You might have noticed that our family has a German connection. I mean, my kid is named, “Otto,” right? And we don’t just say it like “Odd-dough.” That’s too American. We stand up straight while shouting firmly and with very, very hard, “T’s”: “Ott-toe!” We frighten each other when we express our love: “Ich hab dich LIEB!” My children are familiar with variety of sausages and can explain the appropriate mustard and meat* combinations. They wear Dirndls and Lederhosen. For a woman who hails from California, I am doing my best to embrace both their cultures and raise them as little Bretz’l waving, Apfel-schorle drinking, Hausschuhe wearing Kinder. (With straight white teeth and winning smiles, that is. They do hold American passports, after all).
However, we don’t embrace every German stereotype. Like I don’t allow my son to wear tights under his clothes in the winter. My daughters might have house-shoes, but we usually run around bare-foot, much to my in-laws’ horror. I don’t force them to dress for every possible weather condition at all times. We do not return every single soda bottle back to the original store of purchase for our “Pfand.” And we most definitely do not pride ourselves on our use of “alternative” medical therapies. To quote my hero, Paul Offit, (Do You Believe in Magic?) there’s medicine that works and medicine that doesn’t. Aspirin comes from a plant, as do morphine and digoxin. I’m not saying we don’t respect “natural” products. But we don’t waste our time listening to claims that can’t be backed by scientific studies.
Homeopathy was invented in Germany. Plenty of studies have shown it is no better than placebo and sometimes can even be harmful, but that doesn’t stop many Germans from proudly spending their hard won Pfand on bottles of the stuff. Go to any “wellness” center in Germany and you’ll find scores of nearly naked people—young and old alike—soaking in sulfur baths and lying motionless under infrared lamps. It’s all a bit weird, to be honest. Sometimes downright scary depending on the level of nakedness. I mean, I’m all about relaxation but I don’t believe that salt-water baths will cure arthritis or that a week at the ocean is a solid remedy for pneumonia.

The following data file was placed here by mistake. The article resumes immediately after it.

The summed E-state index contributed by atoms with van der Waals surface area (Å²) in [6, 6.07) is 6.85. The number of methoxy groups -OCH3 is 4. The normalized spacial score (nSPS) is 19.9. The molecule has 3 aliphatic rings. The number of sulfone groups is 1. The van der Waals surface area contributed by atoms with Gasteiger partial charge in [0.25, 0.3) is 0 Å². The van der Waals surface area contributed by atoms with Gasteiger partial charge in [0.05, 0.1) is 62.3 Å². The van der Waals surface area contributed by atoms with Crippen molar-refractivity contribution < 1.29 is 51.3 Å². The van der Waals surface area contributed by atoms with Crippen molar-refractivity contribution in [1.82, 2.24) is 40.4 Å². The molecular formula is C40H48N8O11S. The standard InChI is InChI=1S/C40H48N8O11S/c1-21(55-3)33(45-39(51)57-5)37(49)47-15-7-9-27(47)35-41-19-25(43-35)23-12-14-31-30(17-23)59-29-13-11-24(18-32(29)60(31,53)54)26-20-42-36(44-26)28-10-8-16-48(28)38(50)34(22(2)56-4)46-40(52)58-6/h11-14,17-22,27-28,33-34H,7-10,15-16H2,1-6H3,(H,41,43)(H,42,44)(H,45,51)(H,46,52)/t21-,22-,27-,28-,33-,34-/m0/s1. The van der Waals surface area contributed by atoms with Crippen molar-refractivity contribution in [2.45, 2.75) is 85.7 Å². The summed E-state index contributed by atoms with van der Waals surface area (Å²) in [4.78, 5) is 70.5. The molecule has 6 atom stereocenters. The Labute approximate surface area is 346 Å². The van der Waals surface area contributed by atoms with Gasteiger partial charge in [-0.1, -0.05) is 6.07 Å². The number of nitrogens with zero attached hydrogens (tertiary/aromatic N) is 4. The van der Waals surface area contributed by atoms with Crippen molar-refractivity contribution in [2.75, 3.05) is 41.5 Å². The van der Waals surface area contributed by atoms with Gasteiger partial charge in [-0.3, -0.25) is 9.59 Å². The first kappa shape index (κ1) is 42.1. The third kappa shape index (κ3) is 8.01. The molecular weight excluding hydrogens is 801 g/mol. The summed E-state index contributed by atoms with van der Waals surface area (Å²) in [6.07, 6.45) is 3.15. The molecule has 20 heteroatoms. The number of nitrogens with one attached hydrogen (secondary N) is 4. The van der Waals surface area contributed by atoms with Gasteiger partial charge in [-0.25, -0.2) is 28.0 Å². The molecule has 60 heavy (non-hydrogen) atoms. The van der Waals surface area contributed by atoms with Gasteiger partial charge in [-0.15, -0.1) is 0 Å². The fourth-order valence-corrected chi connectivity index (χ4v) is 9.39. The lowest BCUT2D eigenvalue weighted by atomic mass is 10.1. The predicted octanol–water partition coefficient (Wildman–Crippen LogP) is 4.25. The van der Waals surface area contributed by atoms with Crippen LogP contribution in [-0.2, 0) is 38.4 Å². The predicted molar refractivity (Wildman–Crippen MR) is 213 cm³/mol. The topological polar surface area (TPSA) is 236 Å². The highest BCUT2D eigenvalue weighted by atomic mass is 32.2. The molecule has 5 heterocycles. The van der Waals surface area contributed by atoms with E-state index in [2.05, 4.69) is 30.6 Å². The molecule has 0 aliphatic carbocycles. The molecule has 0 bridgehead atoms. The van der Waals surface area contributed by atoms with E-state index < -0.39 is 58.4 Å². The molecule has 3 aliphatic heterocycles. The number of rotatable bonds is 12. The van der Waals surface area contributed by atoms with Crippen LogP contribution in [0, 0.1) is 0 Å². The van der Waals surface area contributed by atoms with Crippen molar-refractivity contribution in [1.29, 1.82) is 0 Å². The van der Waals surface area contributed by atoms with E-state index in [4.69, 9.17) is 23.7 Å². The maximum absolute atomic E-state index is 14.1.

I believe in science. Which means I believe in vaccines.
Now this is presenting a little problem for the Germans. A German toddler in Berlin has recently died from measles. There have been over 600 cases in that city since last Fall. Vaccination is not mandatory in Germany but it is recommended. Parents who have fallen prey to the lies and misinformation spread by the anti-vaccine agenda have declined vaccination. And now a child is dead.
“German measles” is actually a different disease known as “Rubella” which causes profound birth defects if a pregnant woman becomes infected. “Measles” is an entirely preventable disease that causes common complications and in some instances is fatal. But this case of Measles in Germany might just cause a shift in policy over in Lager Land. Because the Germans don’t take any more kindly to the unnecessary death of a baby than they do to an American refusing to put a hat on her baby in summer. (And believe you me, that got me an earful in the airport, on the street, at the park. Wow.)
Change is in the air, to quote the song. If we are in a situation where the Germans are contemplating mandatory vaccination while simultaneously running homeopathic hospitals, then we really need to think about where the line between personal freedom and the right to live in a society should be drawn. I love a comment made on my Facebook page that essentially said one person’s freedom ends where another’s nose begins. Freedom to sit under a red lamp, inhaling incense is not the same as the freedom to put the lives of children at risk. Think about that. (Denk mal!) The Germans may be ready to declare that mandatory vaccination is necessary if we want to live within a society. When they do, it will be loud and scary, for sure. As is everything said in German. But also very, very welcome. Zum Wohl!
Ich hab dich Lieb: I love you (familiar)
Dirndls: traditional Bavarian dress for girls
Lederhosen: you have to ask?
Apfel-schorle: half apple juice, half sparkling water, only allowed on holiday (my rule)
Hausschuh: house-shoes or slippers that live in a basket by the front door and prevent your street shoes from dirtying the house while simultaneously protecting your feet from the same house which is supposedly now clean
Pfand: bottle deposit which must go back to the exact shop you bought it in
* Sweet mustard really is only for the white Bavarian sausages and do NOT let a German see you put it on a pretzel. Just trust me on that.